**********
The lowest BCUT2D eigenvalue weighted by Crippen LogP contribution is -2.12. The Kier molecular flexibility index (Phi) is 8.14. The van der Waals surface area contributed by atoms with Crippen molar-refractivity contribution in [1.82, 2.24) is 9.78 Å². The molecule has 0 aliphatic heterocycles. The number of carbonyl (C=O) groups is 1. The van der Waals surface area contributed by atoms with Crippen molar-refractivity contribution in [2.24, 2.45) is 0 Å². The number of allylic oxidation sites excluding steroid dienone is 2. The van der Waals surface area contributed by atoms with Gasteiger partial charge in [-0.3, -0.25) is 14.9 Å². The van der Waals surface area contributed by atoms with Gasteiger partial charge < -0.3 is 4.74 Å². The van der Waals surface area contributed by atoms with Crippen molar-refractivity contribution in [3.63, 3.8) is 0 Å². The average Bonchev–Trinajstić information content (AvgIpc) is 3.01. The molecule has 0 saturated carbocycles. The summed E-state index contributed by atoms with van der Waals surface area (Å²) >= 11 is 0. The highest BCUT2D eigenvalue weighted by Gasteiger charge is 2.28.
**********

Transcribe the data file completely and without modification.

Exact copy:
The lowest BCUT2D eigenvalue weighted by Crippen LogP contribution is -2.12. The Kier molecular flexibility index (Phi) is 8.14. The van der Waals surface area contributed by atoms with Crippen molar-refractivity contribution in [1.82, 2.24) is 9.78 Å². The molecule has 0 aliphatic heterocycles. The number of carbonyl (C=O) groups is 1. The van der Waals surface area contributed by atoms with Crippen molar-refractivity contribution in [2.24, 2.45) is 0 Å². The number of allylic oxidation sites excluding steroid dienone is 2. The van der Waals surface area contributed by atoms with Gasteiger partial charge in [-0.3, -0.25) is 14.9 Å². The van der Waals surface area contributed by atoms with Gasteiger partial charge < -0.3 is 4.74 Å². The van der Waals surface area contributed by atoms with Crippen molar-refractivity contribution in [3.63, 3.8) is 0 Å². The average Bonchev–Trinajstić information content (AvgIpc) is 3.01. The molecule has 0 saturated carbocycles. The summed E-state index contributed by atoms with van der Waals surface area (Å²) >= 11 is 0. The highest BCUT2D eigenvalue weighted by Gasteiger charge is 2.28.